Exploring learning theories: Andragogy

One of the goals I have at work is to explore three learning theories that I can embed into the design of the courses I’m developing. The first theory I’m exploring is andragogy. I’m focused on andragogy first as it’s supposed to be the adult equivalent, if you like, of pedagogy. Where pedagogy is focused on the child (‘paed’ is Greek for child), andragogy is focused on the adult (‘andros’ is Greek for man). Since I’m working now in a tertiary institution, most of what I do is for adult learners so I figured it would be a good theory to explore as an alternative to pedagogy.

What I found, however, was perhaps not much of a difference.

Much of what we know of andragogy is based around the work of Dr Malcolm Knowles. While Knowles was not the first to use the term andragogy, his research into adult education is well established.

Knowles’ theory of andragogy is based around six assumptions of adult learning.

  • Need to know: Adults want a reason to learn something
  • Foundation: Adults bring life experience to their learning
  • Self-concept: Adults need to be involved in the planning and evaluation of their instruction
  • Readiness: Adults require what they are learning to have immediate relevance to them
  • Orientation: Adult learning should be problem-centred rather than content-centred
  • Motivation: Adults are internally motivated and self-directed.

The thinking behind these principles is that they are different to what children bring to the learning experience. It suggests then that:

  • children don’t need a reason to learn something
  • children don’t have life experience to bring to their learning
  • children don’t need or want to be involved in the planning of their learning
  • children don’t care if the learning is relevant to them
  • children don’t need problem-based learning
  • children are only externally motivated and cannot be self-directed (and adults are not externally motivated).

From my experience and the research I’ve carried out with school children I would have to argue that these suggestions I have just listed are wrong. The very nature of learning, particularly as a child, comes through wanting to find something out due to their current experience. While they might not have a lot of life experience compared to an adult, the experiences they have had impact on their learning. Children can gain a lot from being involved in the planning and evaluation of their learning. They definitely want learning to be relevant to them. Children also benefit hugely from problem-based learning and while children do respond well to external motivation and rewards, so do adults (we work for money after all, and as adults a lot of our formal learning is based around our work). Children can definitely be self-directed and if they have a passion will be intrinsically motivated.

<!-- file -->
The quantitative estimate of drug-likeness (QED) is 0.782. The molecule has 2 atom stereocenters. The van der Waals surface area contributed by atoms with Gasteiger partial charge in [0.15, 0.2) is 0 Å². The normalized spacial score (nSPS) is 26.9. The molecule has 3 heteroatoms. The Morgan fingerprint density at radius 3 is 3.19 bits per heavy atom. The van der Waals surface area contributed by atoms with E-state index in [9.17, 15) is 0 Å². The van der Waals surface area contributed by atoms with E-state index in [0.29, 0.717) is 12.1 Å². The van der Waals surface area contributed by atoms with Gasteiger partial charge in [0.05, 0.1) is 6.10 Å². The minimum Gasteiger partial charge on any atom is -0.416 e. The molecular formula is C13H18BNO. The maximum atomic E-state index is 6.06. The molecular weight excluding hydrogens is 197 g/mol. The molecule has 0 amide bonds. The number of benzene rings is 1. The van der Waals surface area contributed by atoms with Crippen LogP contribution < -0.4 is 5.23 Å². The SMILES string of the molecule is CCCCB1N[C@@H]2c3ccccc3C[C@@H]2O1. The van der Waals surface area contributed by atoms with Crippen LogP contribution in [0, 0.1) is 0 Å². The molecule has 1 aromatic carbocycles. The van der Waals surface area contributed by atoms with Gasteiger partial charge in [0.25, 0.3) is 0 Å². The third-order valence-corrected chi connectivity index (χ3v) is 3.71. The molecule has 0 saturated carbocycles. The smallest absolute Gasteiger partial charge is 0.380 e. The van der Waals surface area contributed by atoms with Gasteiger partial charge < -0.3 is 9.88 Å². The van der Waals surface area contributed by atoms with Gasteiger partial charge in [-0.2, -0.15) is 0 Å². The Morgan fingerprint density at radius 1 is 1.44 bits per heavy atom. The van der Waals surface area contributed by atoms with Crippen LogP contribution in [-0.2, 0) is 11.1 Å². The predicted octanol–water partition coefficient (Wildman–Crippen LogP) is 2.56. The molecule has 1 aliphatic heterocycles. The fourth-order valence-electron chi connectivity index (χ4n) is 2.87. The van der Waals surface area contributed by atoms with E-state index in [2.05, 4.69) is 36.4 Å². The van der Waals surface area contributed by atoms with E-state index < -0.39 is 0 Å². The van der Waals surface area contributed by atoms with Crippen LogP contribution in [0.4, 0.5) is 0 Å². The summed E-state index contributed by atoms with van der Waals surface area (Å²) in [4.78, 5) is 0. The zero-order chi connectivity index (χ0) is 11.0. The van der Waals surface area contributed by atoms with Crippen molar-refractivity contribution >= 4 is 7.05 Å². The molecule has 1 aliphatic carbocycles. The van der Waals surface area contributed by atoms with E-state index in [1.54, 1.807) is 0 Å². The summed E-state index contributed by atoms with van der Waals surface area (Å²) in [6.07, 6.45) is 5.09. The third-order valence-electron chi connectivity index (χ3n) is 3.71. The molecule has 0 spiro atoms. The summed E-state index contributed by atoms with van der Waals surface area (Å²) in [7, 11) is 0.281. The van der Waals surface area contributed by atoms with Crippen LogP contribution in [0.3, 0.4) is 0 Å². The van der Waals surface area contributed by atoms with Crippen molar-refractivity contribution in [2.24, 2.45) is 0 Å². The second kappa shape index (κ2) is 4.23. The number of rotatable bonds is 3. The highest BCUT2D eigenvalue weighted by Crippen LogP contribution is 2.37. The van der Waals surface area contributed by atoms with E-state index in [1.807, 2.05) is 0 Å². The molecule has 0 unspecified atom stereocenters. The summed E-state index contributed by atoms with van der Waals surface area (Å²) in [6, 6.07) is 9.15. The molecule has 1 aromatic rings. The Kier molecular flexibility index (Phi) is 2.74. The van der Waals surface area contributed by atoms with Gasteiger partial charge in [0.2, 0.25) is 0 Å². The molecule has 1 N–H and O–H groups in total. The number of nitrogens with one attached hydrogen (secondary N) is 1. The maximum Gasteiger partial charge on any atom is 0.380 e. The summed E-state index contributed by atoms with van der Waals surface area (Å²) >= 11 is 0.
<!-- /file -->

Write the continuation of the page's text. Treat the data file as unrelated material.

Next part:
I do, however, definitely agree that these are all important considerations for designing and facilitating learning with adults.

What this means for me as an educational designer is that I need to ensure these six assumptions of Dr Knowles are carefully considered in the courses I design.

One area that I believe is important is that there should be opportunity for the learners to bring their own experiences into their learning. Within an online course this could be, for example, in the form of discussions or reflections linking back to prior knowledge and experiences. Pre-assessments help to see prior-learning, however it can be very difficult to then use this information to tailor a course appropriately for a learner, particularly if there are many of them. I think where pre-assessments are used there needs to be a way to guide learners to what the next steps are to ensure that what they are learning is relevant to them.

It’s important also to consider problem-based learning and ensure the activities and tasks learners are given have some meaning rather than simply being theory based. These activities could be case studies, for example, or perhaps even better could tackle some of the big (possibly global) issues around. In a real situation, these issues wouldn’t be solved by a single person but would be a collaborative effort, therefore an online activity such as this should reflect this and be collaborative also.

In summary, while I don’t really see a lot of difference between andragogy and pedagogy, in practice, I do believe there is a place to ensure that Knowles’ six assumptions are front-and-centre when designing and developing learning.

Nathaniel Written by:

Nathaniel is passionate about people reaching their full potential. He has expertise and experience in education, e-learning, face-to-face and online facilitation, virtual mentoring, training, leadership and school governance.